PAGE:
What to Expect in Your Bankruptcy Hearing in Montgomery

Facing a bankruptcy hearing in Montgomery County? This comprehensive guide covers everything from preparing your documents to understanding the trustee’s role. Learn the differences between Chapter 7 and 13 bankruptcies and discover how legal assistance can make a crucial difference.

The biggest differences between Chapter 7 and Chapter 13 bankruptcy are what happens to your property and who qualifies financially. Chapter 7 requires you to sell property that isn’t exempt to pay off your debts. Chapter 13 requires you to complete a court-ordered repayment plan, which can take three to five years. Chapter 7 bankruptcy typically discharges your obligations and allows you to get on with your life much faster than Chapter 13, which gives you a chance to maintain your property.

Besides the potential to give you a fresh start, the thing that both types of bankruptcy have in common is that you’re required to attend a hearing. When you file for Chapter 7 or Chapter 13 bankruptcy in Montgomery County, the court assigns a bankruptcy trustee to oversee and administer your case. To verify the accuracy of the information in your bankruptcy paperwork, the trustee compares that information against your supporting documents and questions you at a hearing called the meeting of creditors, or 341 hearing.

What Happens at Your Meeting of Creditors

The meeting of creditors is a hearing for all bankruptcy proceedings that are required by Bankruptcy Code section 341(a). It usually occurs between 21 and 50 days after the filing of the petition. If you’ve filed a Chapter 7 or 13 bankruptcy, there’s no judge involved in your meeting of creditors—instead, the trustee assigned to your case conducts the meeting. Your meeting will likely be conducted virtually via Zoom unless your trustee mandates otherwise.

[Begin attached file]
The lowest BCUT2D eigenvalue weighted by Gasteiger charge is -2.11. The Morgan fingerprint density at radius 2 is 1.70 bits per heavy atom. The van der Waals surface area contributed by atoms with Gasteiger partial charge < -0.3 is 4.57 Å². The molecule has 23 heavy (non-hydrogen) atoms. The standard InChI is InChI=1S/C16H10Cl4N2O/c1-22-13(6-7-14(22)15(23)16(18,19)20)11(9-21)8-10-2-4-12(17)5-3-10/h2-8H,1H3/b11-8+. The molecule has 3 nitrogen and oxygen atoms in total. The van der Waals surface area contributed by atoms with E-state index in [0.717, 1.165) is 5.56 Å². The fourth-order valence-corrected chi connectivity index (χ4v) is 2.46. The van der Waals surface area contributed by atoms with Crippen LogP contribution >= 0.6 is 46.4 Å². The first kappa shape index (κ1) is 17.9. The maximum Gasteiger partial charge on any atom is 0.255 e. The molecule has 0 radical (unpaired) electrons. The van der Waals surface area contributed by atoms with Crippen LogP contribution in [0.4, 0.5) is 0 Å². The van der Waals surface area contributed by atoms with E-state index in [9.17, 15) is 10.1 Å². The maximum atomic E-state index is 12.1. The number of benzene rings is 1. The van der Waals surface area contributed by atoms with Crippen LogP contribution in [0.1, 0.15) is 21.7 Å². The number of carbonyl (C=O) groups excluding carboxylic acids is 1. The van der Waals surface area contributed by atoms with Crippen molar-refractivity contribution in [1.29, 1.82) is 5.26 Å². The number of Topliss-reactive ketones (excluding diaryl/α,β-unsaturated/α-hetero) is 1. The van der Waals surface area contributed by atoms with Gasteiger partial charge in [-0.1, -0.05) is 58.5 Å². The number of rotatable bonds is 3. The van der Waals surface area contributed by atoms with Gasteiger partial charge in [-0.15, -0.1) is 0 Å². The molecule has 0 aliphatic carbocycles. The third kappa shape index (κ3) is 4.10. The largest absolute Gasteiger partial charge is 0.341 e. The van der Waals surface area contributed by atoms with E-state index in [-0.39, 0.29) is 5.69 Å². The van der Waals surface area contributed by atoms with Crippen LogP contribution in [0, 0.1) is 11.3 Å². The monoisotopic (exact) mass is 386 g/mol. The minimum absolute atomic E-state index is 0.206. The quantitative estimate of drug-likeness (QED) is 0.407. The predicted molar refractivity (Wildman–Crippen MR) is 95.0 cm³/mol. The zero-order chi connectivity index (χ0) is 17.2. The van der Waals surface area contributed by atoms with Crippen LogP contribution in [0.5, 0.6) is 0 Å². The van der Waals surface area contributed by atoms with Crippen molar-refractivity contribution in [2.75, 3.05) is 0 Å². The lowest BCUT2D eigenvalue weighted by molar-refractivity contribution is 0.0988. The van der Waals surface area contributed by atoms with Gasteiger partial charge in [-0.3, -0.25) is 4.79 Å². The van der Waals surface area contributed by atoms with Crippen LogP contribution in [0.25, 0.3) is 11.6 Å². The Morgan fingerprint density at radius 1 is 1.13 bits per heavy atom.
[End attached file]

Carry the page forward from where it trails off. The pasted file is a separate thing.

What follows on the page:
The meeting permits the trustee to review your petition and your schedules in your presence. You’re required to answer questions under penalty of perjury (swearing or affirming to tell the truth) about your conduct, property, liabilities, financial condition, and any other matter that may affect the administration of the case or your right to discharge your debts. In addition, the trustee will ask you questions to ensure that you understand the bankruptcy process.

The meeting is called a “meeting of creditors” because creditors are notified that they may attend and ask you questions that pertain to assets or any other matter pertinent to your case. (It’s also called a 341 meeting because it’s mandated by Section 341 of the Bankruptcy Code.) Creditors are not required to attend these meetings and do not waive any rights if they do not attend. The meeting usually lasts only about ten to fifteen minutes and may be continued at a later date if the trustee is not satisfied with the information presented.

If you fail to appear at your meeting of creditors and provide the information requested, the trustee may request that your bankruptcy be dismissed or may seek other relief against you for failure to cooperate. If you have filed your bankruptcy jointly with your spouse, you are both mandated to appear at the meeting of creditors.